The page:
Frontiers in Genetics, Volume (9), No (1), Year (2018-8) , Pages (1-9)

Title : ( Incorporating Prior Knowledge of Principal Components in Genomic Prediction )

Authors: Sayed Mahdi Hosseini Vardanjani , Mohammad Mahdi Shariati , Hossein Moradi-Shahrebabak , Mojtaba Tahmoorespur ,

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Genomic prediction using a large number of markers is challenging, due to the curse of dimensionality as well as multicollinearity arising from linkage disequilibrium between markers. Several methods have been proposed to solve these problems such as Principal Component Analysis (PCA) that is commonly used to reduce the dimension of predictor variables by generating orthogonal variables. Usually, the knowledge from PCA is incorporated in genomic prediction, assuming equal variance for the PCs or a variance proportional to the eigenvalues, both treat variances as fixed. Here, three prior distributions including normal, scaled-t and double exponential were assumed for PC effects in a Bayesian framework with a subset of PCs. These developed PCR models (dPCRm) were compared to routine genomic prediction models (RGPM) i.e., ridge and Bayesian ridge regression, BayesA, BayesB, and PC regression with a subset of PCs but PC variances predefined as proportional to the eigenvalues (PCR-Eigen). The performance of methods was compared by simulating a single trait with heritability of 0.25 on a genome consisted of 3,000 SNPs on three chromosomes and QTL numbers of 15, 60, and 105. After 500 generations of random mating as the historical population, a population was isolated and mated for another 15 generations. The generations 8 and 9 of recent population were used as the reference population and the next six generations as validation populations. The accuracy and bias of predictions were evaluated within the reference population, and each of validation populations. The accuracies of dPCRm were similar to RGPM (0.536 to 0.664 vs. 0.542 to 0.671), and higher than the accuracies of PCR-Eigen (0.504 to 0.641) within reference population over different QTL numbers. Decline in accuracies in validation populations were from 0.633 to 0.310, 0.639 to 0.313, and 0.617 to 0.298 using dPCRm, RGPM and PCR-Eigen, respectively. Prediction biases of dPCRm and RGPM were similar and always much less than biases of PCR-Eigen. In conclusion assuming PC variances as random variables via prior specification yielded higher accuracy than PCR-Eigen and same accuracy as RGPM, while fewer predictors were used.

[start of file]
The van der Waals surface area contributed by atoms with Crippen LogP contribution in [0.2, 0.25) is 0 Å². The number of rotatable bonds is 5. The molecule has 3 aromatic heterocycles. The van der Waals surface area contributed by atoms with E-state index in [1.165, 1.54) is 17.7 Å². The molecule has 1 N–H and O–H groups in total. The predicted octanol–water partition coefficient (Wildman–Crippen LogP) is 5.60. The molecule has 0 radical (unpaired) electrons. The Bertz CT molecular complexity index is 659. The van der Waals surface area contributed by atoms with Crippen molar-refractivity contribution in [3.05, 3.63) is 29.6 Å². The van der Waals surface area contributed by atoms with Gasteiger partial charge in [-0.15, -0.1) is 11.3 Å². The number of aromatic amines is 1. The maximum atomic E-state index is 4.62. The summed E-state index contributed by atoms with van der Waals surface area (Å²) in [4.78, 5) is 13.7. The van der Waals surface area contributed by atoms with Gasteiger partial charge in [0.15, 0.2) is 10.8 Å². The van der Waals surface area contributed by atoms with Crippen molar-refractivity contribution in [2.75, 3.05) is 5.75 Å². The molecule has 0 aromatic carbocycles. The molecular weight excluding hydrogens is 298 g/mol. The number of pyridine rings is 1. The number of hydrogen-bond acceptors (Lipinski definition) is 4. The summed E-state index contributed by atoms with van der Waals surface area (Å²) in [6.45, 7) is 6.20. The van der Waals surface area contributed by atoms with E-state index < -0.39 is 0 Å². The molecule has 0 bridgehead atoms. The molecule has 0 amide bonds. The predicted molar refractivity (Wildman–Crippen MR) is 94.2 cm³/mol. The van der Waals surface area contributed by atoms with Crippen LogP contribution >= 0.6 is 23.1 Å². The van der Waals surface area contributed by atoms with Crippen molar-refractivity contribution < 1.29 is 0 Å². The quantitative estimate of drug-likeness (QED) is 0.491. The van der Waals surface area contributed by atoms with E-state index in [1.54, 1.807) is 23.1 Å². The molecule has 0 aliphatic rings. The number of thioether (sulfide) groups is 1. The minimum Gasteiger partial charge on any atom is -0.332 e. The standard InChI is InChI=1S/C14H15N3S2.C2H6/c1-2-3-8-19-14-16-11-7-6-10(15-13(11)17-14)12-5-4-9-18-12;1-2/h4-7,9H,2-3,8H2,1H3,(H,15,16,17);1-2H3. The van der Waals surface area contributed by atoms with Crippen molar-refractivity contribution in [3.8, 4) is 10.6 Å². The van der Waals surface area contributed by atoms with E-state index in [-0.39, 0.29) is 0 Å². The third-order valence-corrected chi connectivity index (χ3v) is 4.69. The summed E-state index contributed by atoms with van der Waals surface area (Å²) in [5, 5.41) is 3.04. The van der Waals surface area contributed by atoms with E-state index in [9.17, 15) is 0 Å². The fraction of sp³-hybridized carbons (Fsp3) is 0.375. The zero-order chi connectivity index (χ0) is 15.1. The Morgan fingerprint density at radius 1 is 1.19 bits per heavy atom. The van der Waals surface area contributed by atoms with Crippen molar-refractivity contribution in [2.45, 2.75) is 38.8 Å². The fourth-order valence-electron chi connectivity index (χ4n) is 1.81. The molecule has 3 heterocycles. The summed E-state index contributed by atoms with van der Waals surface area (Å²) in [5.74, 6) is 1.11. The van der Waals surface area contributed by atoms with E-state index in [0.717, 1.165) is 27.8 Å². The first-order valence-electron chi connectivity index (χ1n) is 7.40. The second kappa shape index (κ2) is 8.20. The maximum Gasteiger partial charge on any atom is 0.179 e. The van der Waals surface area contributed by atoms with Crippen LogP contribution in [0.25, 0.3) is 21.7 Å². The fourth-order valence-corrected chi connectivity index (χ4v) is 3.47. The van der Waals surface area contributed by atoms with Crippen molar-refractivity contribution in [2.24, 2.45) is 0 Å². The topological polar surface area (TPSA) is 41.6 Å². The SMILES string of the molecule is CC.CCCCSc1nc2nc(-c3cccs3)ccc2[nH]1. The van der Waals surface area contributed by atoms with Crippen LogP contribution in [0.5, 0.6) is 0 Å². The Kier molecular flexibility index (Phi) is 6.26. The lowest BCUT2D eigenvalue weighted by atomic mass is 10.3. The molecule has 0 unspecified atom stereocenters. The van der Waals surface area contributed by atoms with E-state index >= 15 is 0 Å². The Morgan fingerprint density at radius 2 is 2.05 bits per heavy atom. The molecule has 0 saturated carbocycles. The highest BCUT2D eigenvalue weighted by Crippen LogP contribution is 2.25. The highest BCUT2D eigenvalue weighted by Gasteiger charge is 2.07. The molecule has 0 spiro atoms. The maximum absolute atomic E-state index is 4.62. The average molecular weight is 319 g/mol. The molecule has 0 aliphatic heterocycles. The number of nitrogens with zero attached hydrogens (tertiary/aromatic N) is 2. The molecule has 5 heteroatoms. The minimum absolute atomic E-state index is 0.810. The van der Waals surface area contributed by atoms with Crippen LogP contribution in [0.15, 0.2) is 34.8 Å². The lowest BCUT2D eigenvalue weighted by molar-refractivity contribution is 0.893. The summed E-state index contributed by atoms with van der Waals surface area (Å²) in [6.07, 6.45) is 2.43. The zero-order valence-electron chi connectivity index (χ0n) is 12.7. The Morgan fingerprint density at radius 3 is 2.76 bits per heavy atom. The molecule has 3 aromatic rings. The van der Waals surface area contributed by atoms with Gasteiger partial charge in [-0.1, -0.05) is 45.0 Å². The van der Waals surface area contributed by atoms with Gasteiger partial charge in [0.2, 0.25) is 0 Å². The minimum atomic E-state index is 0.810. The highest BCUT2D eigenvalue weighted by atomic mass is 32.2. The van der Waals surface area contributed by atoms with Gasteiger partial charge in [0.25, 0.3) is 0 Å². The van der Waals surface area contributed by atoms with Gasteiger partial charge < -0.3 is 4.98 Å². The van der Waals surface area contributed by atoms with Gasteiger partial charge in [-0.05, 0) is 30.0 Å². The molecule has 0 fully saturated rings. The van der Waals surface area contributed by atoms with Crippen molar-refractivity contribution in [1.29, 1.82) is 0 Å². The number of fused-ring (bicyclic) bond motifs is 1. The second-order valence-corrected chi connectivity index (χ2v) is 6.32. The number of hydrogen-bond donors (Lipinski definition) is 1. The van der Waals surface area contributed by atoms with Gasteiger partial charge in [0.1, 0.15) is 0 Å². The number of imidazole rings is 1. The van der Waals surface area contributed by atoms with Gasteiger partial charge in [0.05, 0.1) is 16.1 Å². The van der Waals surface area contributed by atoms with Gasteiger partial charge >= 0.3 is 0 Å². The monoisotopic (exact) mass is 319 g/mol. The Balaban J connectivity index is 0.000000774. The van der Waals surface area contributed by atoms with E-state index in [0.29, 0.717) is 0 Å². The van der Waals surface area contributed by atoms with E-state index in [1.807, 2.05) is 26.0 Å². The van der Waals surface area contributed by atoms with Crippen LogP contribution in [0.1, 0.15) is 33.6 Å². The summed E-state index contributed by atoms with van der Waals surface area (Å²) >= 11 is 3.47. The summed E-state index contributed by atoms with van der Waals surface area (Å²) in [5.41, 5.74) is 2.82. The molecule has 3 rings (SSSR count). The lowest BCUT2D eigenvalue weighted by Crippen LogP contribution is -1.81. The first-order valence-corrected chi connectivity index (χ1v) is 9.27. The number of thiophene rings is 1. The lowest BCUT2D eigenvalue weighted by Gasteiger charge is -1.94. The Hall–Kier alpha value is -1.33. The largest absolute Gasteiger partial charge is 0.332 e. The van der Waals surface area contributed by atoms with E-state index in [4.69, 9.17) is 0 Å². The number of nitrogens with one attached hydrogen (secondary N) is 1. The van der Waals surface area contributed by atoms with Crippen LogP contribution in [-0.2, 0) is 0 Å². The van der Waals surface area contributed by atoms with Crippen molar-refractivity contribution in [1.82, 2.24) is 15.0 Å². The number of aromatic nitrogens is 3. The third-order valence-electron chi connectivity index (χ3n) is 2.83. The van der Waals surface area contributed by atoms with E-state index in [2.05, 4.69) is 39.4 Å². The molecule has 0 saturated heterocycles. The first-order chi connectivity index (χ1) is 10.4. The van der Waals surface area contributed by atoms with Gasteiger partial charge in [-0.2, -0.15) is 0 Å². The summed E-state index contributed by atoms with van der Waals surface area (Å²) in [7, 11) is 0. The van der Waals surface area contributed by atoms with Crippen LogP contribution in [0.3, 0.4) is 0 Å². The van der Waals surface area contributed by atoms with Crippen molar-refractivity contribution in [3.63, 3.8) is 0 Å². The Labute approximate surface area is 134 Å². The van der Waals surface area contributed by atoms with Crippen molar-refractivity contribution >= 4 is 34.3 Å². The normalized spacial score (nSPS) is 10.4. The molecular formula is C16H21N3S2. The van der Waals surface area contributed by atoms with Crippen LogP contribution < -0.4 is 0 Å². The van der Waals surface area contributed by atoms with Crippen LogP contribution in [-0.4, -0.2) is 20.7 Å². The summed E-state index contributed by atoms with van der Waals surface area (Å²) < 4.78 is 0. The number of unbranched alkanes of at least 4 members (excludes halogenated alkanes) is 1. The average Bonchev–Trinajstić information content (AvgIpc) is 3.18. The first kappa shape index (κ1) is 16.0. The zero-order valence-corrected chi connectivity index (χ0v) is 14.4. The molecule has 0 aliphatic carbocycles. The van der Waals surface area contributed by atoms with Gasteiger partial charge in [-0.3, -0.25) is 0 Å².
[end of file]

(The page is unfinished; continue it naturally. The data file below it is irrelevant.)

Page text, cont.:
, genomic selection, statistical models, variable selection, principal component analysis, accuracy
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author = {Hosseini Vardanjani, Sayed Mahdi and Shariati, Mohammad Mahdi and Hossein Moradi-Shahrebabak and Tahmoorespur, Mojtaba},
title = {Incorporating Prior Knowledge of Principal Components in Genomic Prediction},
journal = {Frontiers in Genetics},
year = {2018},
volume = {9},
number = {1},
month = {August},
issn = {1664-8021},
pages = {1--9},
numpages = {8},
keywords = {genomic selection; statistical models; variable selection; principal component analysis; accuracy},


%0 Journal Article
%T Incorporating Prior Knowledge of Principal Components in Genomic Prediction
%A Hosseini Vardanjani, Sayed Mahdi
%A Shariati, Mohammad Mahdi
%A Hossein Moradi-Shahrebabak
%A Tahmoorespur, Mojtaba
%J Frontiers in Genetics
%@ 1664-8021
%D 2018